These are difficult questions to consider as a scholar but they have to be addressed before you can begin. Research in an Indigenous context requires a high level of ethics and accountability because of the serious harm inflicted on Indigenous peoples in the past. Being Omamìwìnini doesn’t eliminate the need to consider ethics, in fact sometimes, it is harder to do research as an Indigenous person, because you have to be even more critical of yourself and think about not just those seven generations of humans, but also how your research might impact our relatives in the Natural World.  

In reflecting on my own positionality, I recognize that I am not a fluent Omamìwìninimowin speaker. I am really just beginning and am at the stage of a young child. As such my lack of fluency in the language limits the extent to which I can actually express knowledge and understandings of particular concepts in Omamìwìninimowin. This fact is always with me and pushes me to learn more language. On a positive note, this journey to understand Omamìwìnini history is also an opportunity to learn more and to make those deeper connections. Cultural competency comes with fluidity, however, and knowing that I cannot achieve that in the time frame of this project, I am working with fluent speakers to guide my interpretations of language and cultural contexts to assure that my interpretations have the highest degree of accuracy. The book is also a joint project with Elder Shirley Williams who has shaped my understanding of Anishinàbe histories and languages over the past fourteen years. She continues to guide me and provide a more cultural and linguistic path for theorizing and understanding our histories as Anishinàbe peoples.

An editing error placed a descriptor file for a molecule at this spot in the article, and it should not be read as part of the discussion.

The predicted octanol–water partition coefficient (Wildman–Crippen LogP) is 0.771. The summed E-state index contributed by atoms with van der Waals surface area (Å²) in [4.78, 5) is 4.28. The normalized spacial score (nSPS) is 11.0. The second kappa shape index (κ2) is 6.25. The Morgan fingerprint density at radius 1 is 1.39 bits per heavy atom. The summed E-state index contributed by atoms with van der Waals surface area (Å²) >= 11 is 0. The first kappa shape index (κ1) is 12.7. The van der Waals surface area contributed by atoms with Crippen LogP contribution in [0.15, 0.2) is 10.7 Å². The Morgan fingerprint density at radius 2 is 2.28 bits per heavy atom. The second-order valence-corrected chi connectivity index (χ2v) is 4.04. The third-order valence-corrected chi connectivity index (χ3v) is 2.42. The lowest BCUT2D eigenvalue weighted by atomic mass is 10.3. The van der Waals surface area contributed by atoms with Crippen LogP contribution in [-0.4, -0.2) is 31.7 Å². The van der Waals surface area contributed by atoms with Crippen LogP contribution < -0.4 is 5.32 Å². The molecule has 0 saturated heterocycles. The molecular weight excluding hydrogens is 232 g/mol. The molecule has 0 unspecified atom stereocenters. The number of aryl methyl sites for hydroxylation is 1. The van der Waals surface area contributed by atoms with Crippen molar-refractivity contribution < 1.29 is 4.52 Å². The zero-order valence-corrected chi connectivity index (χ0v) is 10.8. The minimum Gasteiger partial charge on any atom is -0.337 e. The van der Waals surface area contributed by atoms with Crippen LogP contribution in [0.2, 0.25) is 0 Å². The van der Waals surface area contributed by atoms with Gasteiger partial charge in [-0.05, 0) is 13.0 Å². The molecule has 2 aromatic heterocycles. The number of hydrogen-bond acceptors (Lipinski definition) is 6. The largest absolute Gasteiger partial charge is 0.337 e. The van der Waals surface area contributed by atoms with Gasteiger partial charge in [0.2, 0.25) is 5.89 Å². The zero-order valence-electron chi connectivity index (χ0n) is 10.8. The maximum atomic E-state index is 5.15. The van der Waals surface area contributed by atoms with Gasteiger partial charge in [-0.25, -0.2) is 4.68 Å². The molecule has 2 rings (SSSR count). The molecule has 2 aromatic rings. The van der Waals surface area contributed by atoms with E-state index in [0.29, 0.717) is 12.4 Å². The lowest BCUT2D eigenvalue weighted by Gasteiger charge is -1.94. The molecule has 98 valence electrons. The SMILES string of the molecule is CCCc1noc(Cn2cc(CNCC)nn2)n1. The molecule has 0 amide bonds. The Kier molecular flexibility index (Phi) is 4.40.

This book is written primarily for Omamìwìnini people, but it is not representative of how all Omamìwìnini people think or construct history. It is one interpretation of the past, based upon the work that I have done over the last fourteen years to understand the lives of my ancestors who were birthed as a nation out of the Anishinàbeg Migration.  It’s important to understand the past through Omamìwìnini eyes so we can begin to access the knowledge and teachings left for us by our ancestors and the spiritual beings in our homeland. 

As such this book could have relevance for other Anishinàbeg communities as well. It may also be useful for allied settlers because it provides an alternative way of thinking about the construction of history and could be an ethical path to the re-storying of their own pasts on Turtle Island. William Commanda often shared that all people of this Earth are Indigenous to it and as such we were all given Original Instructions on how to live in a good way in our homelands. Most of us have forgotten those Original Instructions and we must look into the past for those teachings so that we can employ them in the present and future.

More to come....